Feminist Art in Brooklyn: From The Dinner Party To Killer Heels

photo 2

Notable art openings are a wonderfully inevitable part of New York City in the fall, just like pumpkin spice lattes and orange leaves falling in Central Park. This year, the locus of fantastic feminist art is in Brooklyn – where I had the pleasure to explore new and permanent exhibits this past weekend.

Judy Chicago was the first artist to coin the term “feminist art” — her masterpiece is “The Dinner Party,” in the permanent collection at the Brooklyn Museum. A retrospective of her early career just closed on Sunday, so I was able to see this seminal piece in the context of her other work – clearly illustrating her trajectory from woman artist to creator of iconic feminist art.

“The Dinner Party” depicts place settings for 39 famous historical and mythical women, starting with goddesses of prehistory and ending with painter Georgia O’Keefe. The long table is triangular, evoking the shape of a vulva, and each plate plays on Chicago’s butterfly vagina concept. The project took 6 years, cost $250,000, and required the help of more than 400 people – when you see it in person you can understand why. It’s spectacularly huge and immaculately detailed, from the names and designs embroidered onto each table runner, to the white “heritage floor” with the names of hundreds of other historical women engraved. Each woman’s place setting tells the stories of many others that couldn’t fit at the table, and they are all honored in a separate room displaying a series of wall panels with details about every woman’s life and contribution to history.

The Dinner Party
The Dinner Party

Since Judy Chicago invented feminist art in the 1970s, it’s grown and exploded into every possible medium, and it takes a very interesting turn in “Killer Heels: The Art of the High-Heeled Shoe,” running  through February 15th at the Brooklyn Museum, after which the show will tour nationally. As sexy and dangerous as the title suggests, this was unlike any exhibit I’ve seen. Two-hundred eighteen shoes are on display in glass cases, dating back to 1550. From shoes worn by Geishas and courtesans to 3-D printed shoes, the show explores the ancient past and near future of footwear.

Walking through the exhibit it’s hard not to feel like you’re going to topple over yourself, as most of these shoes are not meant for walking – they’re meant for eroticizing. And perhaps that’s part of the allure of ridiculously high heels – mastering the art of the strut in such unwieldy footwear can give confidence to the clumsiest of souls.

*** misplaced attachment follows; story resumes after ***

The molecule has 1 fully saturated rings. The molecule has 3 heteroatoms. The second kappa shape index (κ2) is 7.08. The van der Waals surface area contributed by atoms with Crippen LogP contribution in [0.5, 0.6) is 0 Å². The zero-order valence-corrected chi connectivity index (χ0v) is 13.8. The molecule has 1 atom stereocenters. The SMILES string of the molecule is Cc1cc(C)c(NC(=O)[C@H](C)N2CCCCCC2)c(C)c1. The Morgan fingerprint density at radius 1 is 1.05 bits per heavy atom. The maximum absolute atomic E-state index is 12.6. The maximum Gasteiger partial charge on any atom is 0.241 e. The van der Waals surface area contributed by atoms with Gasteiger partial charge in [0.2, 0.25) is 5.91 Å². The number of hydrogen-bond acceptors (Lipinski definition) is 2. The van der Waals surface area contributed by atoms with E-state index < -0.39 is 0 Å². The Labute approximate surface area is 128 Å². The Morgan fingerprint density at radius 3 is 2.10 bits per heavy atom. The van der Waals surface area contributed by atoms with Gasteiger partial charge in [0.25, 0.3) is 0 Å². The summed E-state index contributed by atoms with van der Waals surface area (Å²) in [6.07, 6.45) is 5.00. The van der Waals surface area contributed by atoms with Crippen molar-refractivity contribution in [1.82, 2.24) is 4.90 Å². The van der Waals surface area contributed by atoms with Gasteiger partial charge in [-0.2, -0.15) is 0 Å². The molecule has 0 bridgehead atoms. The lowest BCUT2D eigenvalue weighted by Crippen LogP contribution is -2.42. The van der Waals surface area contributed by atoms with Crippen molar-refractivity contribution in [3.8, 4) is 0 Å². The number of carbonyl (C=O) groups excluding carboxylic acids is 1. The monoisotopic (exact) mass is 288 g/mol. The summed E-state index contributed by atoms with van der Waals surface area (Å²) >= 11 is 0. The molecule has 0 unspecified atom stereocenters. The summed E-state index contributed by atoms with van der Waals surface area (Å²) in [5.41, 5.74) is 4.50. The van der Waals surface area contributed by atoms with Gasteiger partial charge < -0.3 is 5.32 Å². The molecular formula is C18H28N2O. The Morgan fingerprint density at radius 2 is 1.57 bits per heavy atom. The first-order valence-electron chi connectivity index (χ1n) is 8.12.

Walter Steiger, Unicorn Tayss, Spring 2013
Walter Steiger, Unicorn Tayss, Spring 2013

There’s no shortage of contemporary fashion here –Louboutin, Balenciaga, Ferragamo and Christian Dior are all part of the spectacle.

My favorite part was the six videos playing on a loop in semi-private rooms throughout the exhibit. This is where the feminist in feminist art really came through for me. Videos by Nick Knight, Steven Klein, Marilyn Minter, and Rashaad Newsome were surreal, political and provocative. Glamor and fetish are un-apologetically explored here.

Still from Steven Klein's video, Untitled 791, 2014
Still from Steven Klein’s video, Untitled 791, 2014

As tall, sultry and powerful as a high heel can make us feel, it’s hard to overlook the absurdist objectification we play into when we shop for and wear them. By no means am I immune to a killer heel; I practically swooned when I spied the stunning Damien Hirst boot pictured here.

Damien Hirst, Dot Boot, 2002
Damien Hirst, Dot Boot, 2002

After touring this exhibit, I won’t give up my shoe-addiction, but I’ll never look at a stiletto the same way again.

Stefanie Iris Weiss is the author of “Eco-Sex: Go Green Between the Sheets and Make Your Love Life Sustainable”  (Ten Speed Press/Crown Publishing, 2010) and eight other books. Stefanie keeps her carbon footprint small in New York City, where she writes about sustainability, sexuality, reproductive rights, dating and relationships, politics, fashion, beauty, and more for many publications. Follow Stefanie @ecosexuality.

Related on EcoSalon

Marina Abramovic: The Artist Is Present

40 Quotes About Feminism

Sexual Assault Survivors Use Art For Justice

Images via Stefanie Iris Weiss






Stefanie Iris Weiss

Stefanie Iris Weiss is the author of nine books, including her latest title–Eco-Sex: Go Green Between the Sheets and Make Your Love Life Sustainable (Crown Publishing/Ten Speed Press, 2010). She keeps her carbon footprint small in New York City, where she writes about sustainability, sexuality, reproductive rights, dating and relationships, politics, fashion, beauty, and more. Stefanie is a regular contributor to British Elle, and has written for Above Magazine, Nerve, The Daily Green, Marie Claire, EcoSalon and Teen Vogue, to name a few. Her HuffPost blog is sometimes controversial. Stefanie is an on-and-off adjunct professor when not busy writing and teaching about sustainable love. A vegetarian and eco-activist since her teen years, Stefanie has made her passion into her work, and she wouldn't want it any other way. She believes that life is always better when there's more pleasure, and sustainable satisfaction is the best kind. Learn more about her various projects at ecosex.net and follow her on Twitter: @ecosexuality.